A hotter than average summer brought an unexpected discovery recently. In the melt of a retreating glacier, Italian officials found the remains of 24 year-old Canadian Gregory Barnes who had gone missing in 1980 while skiing in the Italian and Swiss Alps.
For his family who had wondered about his fate, this brought long overdue closure. For me, it was a reminder that strange, beyond-our-control circumstances have often been sources of unexpected discoveries. Here are 5 accidental finds that owe their existence not so much to normal logic as they do to unpredictable weather conditions.
When paleoanthropologist Donald Johanson awoke on the morning of November 30, 1974, he had a hunch “something terrific might happen.” In a region he’d searched before, he walked along a gully recently created by a flash flood. Among the churned stones and debris, he spotted a fossilized arm bone and several other bone fragments, all of them human-like and very old. They proved to be the remains of an adult female who lived millions of years ago. Named Lucy after a popular Beatles song, it was the oldest and most complete human discovered up until that time.
1986 – Sea of Galilee, Israel
After a severe drought, the water level in the Sea of Galilee dropped, exposing areas of sea floor never seen before. Two brothers, Yuval and Moshe Lufan, spotted a murky outline in the mud along that shoreline. It turned out to be a fishing boat built 2000 years ago that had been preserved in the mud. Composed of twelve different kinds of wood, including sycamore, laurel, oak and cedar, the vessel matched descriptions of fishing vessels given in the Bible, and was likely the kind of craft used to sail the sea during the time of Jesus.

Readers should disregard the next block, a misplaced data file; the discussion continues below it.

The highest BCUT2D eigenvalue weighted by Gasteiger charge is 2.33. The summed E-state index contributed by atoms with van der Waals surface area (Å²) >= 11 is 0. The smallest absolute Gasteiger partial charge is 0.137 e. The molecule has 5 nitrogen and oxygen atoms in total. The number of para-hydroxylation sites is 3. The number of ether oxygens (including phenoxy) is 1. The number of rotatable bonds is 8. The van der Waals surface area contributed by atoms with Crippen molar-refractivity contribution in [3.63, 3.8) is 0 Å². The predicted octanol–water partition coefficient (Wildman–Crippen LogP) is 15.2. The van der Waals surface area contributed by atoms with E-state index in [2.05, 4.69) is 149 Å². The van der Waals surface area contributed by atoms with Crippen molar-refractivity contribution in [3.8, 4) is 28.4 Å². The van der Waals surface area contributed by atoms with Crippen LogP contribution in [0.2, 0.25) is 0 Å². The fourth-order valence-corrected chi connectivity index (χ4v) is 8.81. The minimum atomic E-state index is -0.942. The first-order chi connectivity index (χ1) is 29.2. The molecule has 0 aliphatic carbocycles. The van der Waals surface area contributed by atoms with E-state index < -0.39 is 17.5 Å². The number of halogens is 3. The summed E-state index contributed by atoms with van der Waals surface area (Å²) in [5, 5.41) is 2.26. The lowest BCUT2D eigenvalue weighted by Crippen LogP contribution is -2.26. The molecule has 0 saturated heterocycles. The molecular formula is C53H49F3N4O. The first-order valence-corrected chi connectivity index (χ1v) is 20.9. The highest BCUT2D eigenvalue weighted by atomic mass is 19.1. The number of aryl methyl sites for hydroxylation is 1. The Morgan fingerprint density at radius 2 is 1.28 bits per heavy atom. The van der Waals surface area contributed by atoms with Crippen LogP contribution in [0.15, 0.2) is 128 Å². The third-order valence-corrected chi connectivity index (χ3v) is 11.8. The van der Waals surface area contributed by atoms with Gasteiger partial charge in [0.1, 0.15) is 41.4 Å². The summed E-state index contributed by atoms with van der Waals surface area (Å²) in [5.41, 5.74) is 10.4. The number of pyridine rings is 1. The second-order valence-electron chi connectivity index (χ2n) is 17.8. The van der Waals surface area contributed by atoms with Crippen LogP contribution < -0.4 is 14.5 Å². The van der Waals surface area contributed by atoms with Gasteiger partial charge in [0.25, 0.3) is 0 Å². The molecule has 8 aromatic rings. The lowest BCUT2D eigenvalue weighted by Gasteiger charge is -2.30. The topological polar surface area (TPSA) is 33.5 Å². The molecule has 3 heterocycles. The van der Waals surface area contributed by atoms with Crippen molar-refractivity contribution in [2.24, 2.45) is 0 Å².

1991 – Italian Alps
Following a summer of unusual heat, two German hikers – Helmut Simon and his wife, Erika- discovered a body embedded in a slowly melting glacier. Thinking it was an unfortunate hiker who had slipped and fallen to his death, Helmut took a photo of the body before continuing down the mountain to alert authorities. What the Simon’s found instead was a 5000 year old mummy, one of the oldest and best preserved ever discovered. Nicknamed Otzi the Iceman, the mummy is now on display in the South Tyrol Museum of Archaeology in Bolzano, Italy.
1994 – St. Lawrence River
After a strong storm swept through the area near his cottage along the St Lawrence River, Marc Tremblay spotted pots, rifles, axes, bottles and the timbers of a ship half-buried in the sand. Called to investigate, archaeologists discovered the wreck of the Elizabeth and Mary, one of 32 English ships that led an attack on Quebec City in 1690 and then sank in a wild storm while making a hasty retreat.
2004 – Florida
After Hurricane Jeanne slammed the Atlantic coast, scraping away sand and relocating dunes, archaeologist Joel Ruth used a metal detector to comb the shoreline. He spotted a Spanish silver coin on the beach. “I grabbed it and then every foot it was – bam, bam – another hit,” he reported. After 4 hours of searching, the batteries of his metal detector died, but not before Ruth had found more than 180 silver coins worth more than $40,000.